In tough times, Americans have always turned to sourdough

Sourdough starters
Sourdough starters
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I will not argue that the quarantined Americans of the past year have had it harder than the Forty-Niners who headed west to California in 1849 in search of gold—though I will note that the gold rushers chose to leave their homes and spend long hours crouching over streams with their gold pans (must’ve been hell on the glutes and quads) and pay ridiculously inflated prices for ordinary consumer goods. Still, hard times are hard times, and when times get tough, people apparently turn to sourdough.

This is, at least, the conclusion I have drawn from an article from Food52 that has been reprinted by Salon. Back in gold rush times, many aspiring miners brought jars of wild yeast with them on the sometimes-perilous journey to California: “Those jars of cultivated wild yeast represented a semblance of stability and a taste of home, even amid backbreaking work and an uncertain future.” Once in California, miners discovered that there was such a food shortage that merchants could get away with charging $3 for an egg (the equivalent of $80 today, and hoo boy, that must have been some omelet!) and since very few of them were actually finding any gold, it was more economical to buy flour and use their starters to bake their own daily bread. According to some legends, the miners cuddled their jars of starter at night, not out of affection (probably) but in order to keep them warm so they wouldn’t die.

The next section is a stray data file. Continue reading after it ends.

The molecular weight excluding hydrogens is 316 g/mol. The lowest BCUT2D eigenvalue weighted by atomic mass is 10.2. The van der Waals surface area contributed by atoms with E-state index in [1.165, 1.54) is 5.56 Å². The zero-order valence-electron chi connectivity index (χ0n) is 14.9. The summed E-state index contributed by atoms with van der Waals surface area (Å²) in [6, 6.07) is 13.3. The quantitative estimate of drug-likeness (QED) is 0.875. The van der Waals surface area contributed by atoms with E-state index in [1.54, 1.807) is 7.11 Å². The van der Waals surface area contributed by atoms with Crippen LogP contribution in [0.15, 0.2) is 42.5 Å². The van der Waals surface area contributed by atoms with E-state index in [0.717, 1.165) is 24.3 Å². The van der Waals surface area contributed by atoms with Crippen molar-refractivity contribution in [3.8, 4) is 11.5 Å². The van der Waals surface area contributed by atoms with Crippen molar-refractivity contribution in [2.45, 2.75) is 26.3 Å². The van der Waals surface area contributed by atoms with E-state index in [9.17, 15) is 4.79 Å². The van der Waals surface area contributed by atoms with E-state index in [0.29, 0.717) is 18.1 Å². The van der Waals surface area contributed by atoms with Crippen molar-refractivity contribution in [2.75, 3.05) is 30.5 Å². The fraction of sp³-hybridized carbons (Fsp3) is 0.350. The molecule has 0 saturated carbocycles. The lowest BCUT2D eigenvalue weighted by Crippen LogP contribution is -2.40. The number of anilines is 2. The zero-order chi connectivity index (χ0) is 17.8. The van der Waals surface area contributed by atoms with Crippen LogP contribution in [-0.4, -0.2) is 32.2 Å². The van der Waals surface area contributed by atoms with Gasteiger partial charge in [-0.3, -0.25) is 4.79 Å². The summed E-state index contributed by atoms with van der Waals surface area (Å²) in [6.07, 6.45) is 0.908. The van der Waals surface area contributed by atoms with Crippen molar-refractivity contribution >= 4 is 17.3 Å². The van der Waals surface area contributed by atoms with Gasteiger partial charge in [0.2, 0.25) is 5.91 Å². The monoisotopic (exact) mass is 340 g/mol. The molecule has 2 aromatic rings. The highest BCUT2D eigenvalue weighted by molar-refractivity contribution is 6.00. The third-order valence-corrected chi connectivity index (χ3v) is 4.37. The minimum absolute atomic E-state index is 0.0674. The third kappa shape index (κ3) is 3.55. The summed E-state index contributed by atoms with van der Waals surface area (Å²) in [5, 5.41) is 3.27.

(But now I wonder: did the miners also bring portable ovens with them? Otherwise how else could they bake bread over a campfire?)

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Over time, the native California bacteria mixed with the starters to give the bread its distinctive sour tang. Eventually, as gold fever dissipated, bakers embraced sourdough as the defining taste of San Francisco. (Sorry, Rice-a-Roni.) Some bakeries, notably Boudin, still use starters from those heady gold rush days.

“Perhaps humans have an inherent desire to spend more time in the kitchen when day-to-day comforts become uncertain,” the article concludes. “Indeed, the emergence of sourdough bread as a staple during the Gold Rush, paired with the thousands of loaves of sourdough baked during the pandemic, imply that times of unease force us to reclaim the sense of assurance that comes from making key foods entirely from scratch.”

Or maybe panning for gold was just as boring as quarantine, only without Netflix, so any diversion was welcome. Anyway, read the article and then give your starter some love.

Aimee Levitt is associate editor of The Takeout.

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DISCUSSION

did the miners also bring portable ovens with them?

yes, they’re called dutch ovens. the ones with feet and a lip around the lid.